Ghostwriting for some might mean they already have a completed book, but it needs developmental editing, which is basically adding what’s needed and removing what’s not. Art is subjective, of course, so deciding what you need and what you don’t will vary on a case-by-case basis. 

 

Which is why, if you need a ghostwriter, make sure you find a good one. 

 

As Michelangelo once said, when asked how he sculpted such a beautiful form, replied, “I saw the angel in the marble and carved until I set him free.” 

 

In other words, he knew what to chip away and what to leave.

This is what a good ghostwriter does with existing material, whether it’s written or whether it’s in the mind of another. 

Everyone has a story; it’s just a matter of setting the angel free. 

 

A ghostwriter will set your story free. 

 

Sometimes there is no written material, just a client who wants to tell their story, whether it’s a memoir or a novel or an idea for a screenplay. In that case, the ghostwriter interviews the subject until the story emerges. The client tells their story, and the ghostwriter listens, makes notes, and when the story is complete, begins to sculpt it into an angel. (Or a demon, or a cyborg, or whatever the client wants it to be) 

 

The job of the ghostwriter is to create the finished product that most resembles what the client imagined it would be. 

 

Therefore, a ghostwriter’s job is to make dreams come true.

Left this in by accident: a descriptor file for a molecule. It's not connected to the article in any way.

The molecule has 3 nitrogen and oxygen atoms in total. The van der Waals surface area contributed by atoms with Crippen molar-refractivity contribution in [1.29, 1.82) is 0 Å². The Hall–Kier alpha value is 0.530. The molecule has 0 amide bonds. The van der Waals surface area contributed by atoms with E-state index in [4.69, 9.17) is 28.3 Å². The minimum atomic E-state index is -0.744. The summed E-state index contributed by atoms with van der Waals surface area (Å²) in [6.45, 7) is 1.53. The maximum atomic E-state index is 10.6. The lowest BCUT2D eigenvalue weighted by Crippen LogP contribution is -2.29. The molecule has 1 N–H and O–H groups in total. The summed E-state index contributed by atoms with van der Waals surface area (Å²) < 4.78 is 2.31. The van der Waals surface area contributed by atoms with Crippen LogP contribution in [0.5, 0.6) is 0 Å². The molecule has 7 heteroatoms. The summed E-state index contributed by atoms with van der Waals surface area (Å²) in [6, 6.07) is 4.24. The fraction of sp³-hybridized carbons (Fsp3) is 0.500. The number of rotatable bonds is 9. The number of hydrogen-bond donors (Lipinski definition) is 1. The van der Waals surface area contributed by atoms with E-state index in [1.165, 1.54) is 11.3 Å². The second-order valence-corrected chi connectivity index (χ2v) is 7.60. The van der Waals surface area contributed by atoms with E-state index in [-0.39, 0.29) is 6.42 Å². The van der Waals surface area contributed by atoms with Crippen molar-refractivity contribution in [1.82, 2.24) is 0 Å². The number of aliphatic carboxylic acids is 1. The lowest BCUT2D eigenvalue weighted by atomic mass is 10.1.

What about ghostwritten memoirs? 

 

In the case of a memoir, the interview process is key. Because no one knows your story better than you. Of course, your mother always told you that she knew you better than you knew yourself, but that was mainly because you were being disciplined, and they all say it, and your mother’s not writing her memoir, you’re writing yours, so she can just wait until you and your ghostwriter are finished and then you’ll show her because there will be all kinds of things in there she never knew about and won’t she be shocked and…let’s think about whether or not she should read it at all, come to think about it. 

 

But I digress. 

 

The interview process when ghostwriting a memoir is important because it works wonders for both the client and the ghostwriter. 

Over many years of ghostwriting, I’ve found the optimal schedule for interviews is something like Monday through Friday, for about an hour each day. 

What this does for you, the client, is it puts you in what I call “memory mode.” No one should ever try to tell their life story over the course of a weekend because you will leave things out, and your recollections will be too influenced by your mood. 

 

Your story is best told over the course of time. 

 

I have never had a memoir client who did not, at some point, say something like, “You know what we talked about yesterday? I thought of something else…” 

That’s memory mode. If you share your life over the course of many days, on a regular schedule, things will come back to you. Because the story is on your mind. Like if you have a big project at work. You may leave it at your office, but it’s still on your mind until it’s finished. You can’t help but think about it. You may even dream about it. It weighs on you until it’s done. 

What such a schedule does for me, the ghostwriter, is it helps me get your voice. Over the course of the interviews, I get to know you. How you communicate, how you think, how you tell your story.

Because at the end of the process, we want the book to read like you’ve imagined it. We want it to sound like you. Your book, written by you. 

After all, it’s your story. And nobody needs to know you used a ghostwriter unless you decide to tell them. 

 

A brief word about confidentiality: